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Saturday, February 20, 2021

Bill Toms & Hard Rain, Edie Brickell & New Bohemians, Manchester Orchestra, Fly the Nest, Lake Street Dive in our New Music Bin

Bill Toms & Hard Rain: Everybody's Talking

This Pittsburgh-based blues-rock-roots band will release it's tenth "studio" album, Keep Movin' On, in April, and we're glad to get the chance to spin this early single. We put studio in quotes because, as with many recent releases, guitarist/frontman Toms, his band and The Soulville Horns put it together from remote locations. It was an unusual experience for a group that's used to playing live - and whose previous release was, in fact, 2019's Live. The new LP was pulled together with help from producer Rick Witkowski, long-time member of Crack the Sky, another band with ties to the Pittsburgh area. The result is solid, soulful rock'n'roll from a veteran band, led by the one-time lead guitarist for Joe Grushecky and The Houserockers.

Edie Brickell and New Bohemians: I Don't Know

Singer-songwriter Brickell and the New Bos have been an on-and-off project for more than three decades, releasing just three albums after their 1998 debut, Shooting Rubber Bands at the Stars. But after reuniting in 2017 and releasing Rocket the following year, they are back relatively quickly with Hunter and the Dog Star. It's filled with a collection of short-story-like songs backed by the inventive playing of guitarist Kenny Withrow, bassist Brad Houser, drummer Brandon Aly, percussionist John Bush and keyboardist Matt Hubbard. Band members told Relix that most of the tracks were the result of improvisation in the studio. Of our pick for the New Music bin, Withrow said it was built around one riff that emerged from three hours of jamming.

Manchester Orchestra: Bed Head

Photo: Shervin Lainez
On The Million Masks of God, the sixth album by this Atlanta-based alt-rock band, "singer-guitarist Andy Hull, guitarist Robert McDowell, drummer Tim Very, and bassist Andy Prince aimed to create a cinematic, immersive experience that’s meant to be listened to in one sitting," writes Consequence of Sound. That will have to wait until the LP's release in April, but in the meantime they've carved out this single. "Over a distorted drum pattern that glitches at various points, Manchester Orchestra race through a brooding melody about being caught in tough situations and grappling with grief."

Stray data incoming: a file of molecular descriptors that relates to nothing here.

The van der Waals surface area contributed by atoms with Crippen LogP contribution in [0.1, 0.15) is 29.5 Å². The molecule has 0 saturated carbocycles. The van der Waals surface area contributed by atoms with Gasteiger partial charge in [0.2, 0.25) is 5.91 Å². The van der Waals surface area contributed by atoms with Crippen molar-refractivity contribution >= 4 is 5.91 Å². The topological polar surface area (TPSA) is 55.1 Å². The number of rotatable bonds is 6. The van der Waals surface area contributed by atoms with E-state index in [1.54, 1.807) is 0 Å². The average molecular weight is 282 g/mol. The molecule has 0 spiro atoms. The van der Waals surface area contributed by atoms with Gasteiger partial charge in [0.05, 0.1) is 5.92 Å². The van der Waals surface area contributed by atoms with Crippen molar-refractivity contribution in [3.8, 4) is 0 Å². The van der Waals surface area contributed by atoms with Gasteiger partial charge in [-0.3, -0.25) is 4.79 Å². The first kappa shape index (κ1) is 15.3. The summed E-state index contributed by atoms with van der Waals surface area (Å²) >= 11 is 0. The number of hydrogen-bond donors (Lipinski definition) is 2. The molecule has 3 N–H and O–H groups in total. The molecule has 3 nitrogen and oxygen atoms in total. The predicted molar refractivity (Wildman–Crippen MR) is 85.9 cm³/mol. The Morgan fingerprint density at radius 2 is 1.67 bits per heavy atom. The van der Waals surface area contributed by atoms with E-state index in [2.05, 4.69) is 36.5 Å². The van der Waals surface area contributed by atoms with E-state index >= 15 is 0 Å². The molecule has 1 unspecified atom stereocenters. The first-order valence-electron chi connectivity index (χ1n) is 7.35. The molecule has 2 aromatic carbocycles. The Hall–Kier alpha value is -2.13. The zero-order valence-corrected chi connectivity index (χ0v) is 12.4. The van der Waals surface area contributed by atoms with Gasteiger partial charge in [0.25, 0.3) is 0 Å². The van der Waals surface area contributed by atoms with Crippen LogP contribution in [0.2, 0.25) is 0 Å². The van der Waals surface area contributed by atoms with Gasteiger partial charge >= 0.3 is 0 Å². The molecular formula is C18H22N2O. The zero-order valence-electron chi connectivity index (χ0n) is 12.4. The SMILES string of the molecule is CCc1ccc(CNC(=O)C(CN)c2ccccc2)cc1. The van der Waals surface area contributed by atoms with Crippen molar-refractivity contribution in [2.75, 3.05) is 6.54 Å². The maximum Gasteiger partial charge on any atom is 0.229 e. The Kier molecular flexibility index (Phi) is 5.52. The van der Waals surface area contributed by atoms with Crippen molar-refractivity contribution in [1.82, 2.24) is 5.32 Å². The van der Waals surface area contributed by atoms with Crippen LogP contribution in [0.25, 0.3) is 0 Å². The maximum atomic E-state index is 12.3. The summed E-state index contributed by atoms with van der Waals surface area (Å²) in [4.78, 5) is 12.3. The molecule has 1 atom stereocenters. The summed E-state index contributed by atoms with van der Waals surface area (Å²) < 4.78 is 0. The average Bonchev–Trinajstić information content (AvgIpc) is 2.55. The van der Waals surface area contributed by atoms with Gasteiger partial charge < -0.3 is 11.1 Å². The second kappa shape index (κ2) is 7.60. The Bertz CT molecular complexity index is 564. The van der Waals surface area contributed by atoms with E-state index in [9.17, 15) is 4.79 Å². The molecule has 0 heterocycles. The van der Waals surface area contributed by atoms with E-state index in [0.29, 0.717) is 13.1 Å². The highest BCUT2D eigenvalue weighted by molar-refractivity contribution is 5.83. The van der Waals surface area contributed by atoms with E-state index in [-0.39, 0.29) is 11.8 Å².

Fly the Nest: Old Street Lover

Several months ago, we featured "Borrowed Time" by this Dublin-based singer-songwriter, a.k.a. Stephen Cooper. As a frequent writer of music for films and television, he brings a wide-screen sound and dramatic energy to his songs. “This song is about having a connection with someone that’s ultimately lost," Cooper says. "Though it hurts to see it end, you really do wish them the best and hope they find what they’re looking for.”

Lake Street Dive: Hypotheticals

Ahead of the upcoming album Obviously comes this song about the hopeful early days of a relationship. writes: "After a fascinating intro from [lead singer Rachel] Price, the band locks into a groove-heavy R&B vibe. From Bridget Kearney’s funky acoustic bass trimmings to the spacey synthesizer solo, Lake Street Dive and [producer Mike] Elizondo are firmly on the same page. And the lyrics about yearning for a positive romantic outcome are ear tantalizing: Hypothetically, yes / Theoretically, forever / We'll see what happens / But I hope we will never be apart.”

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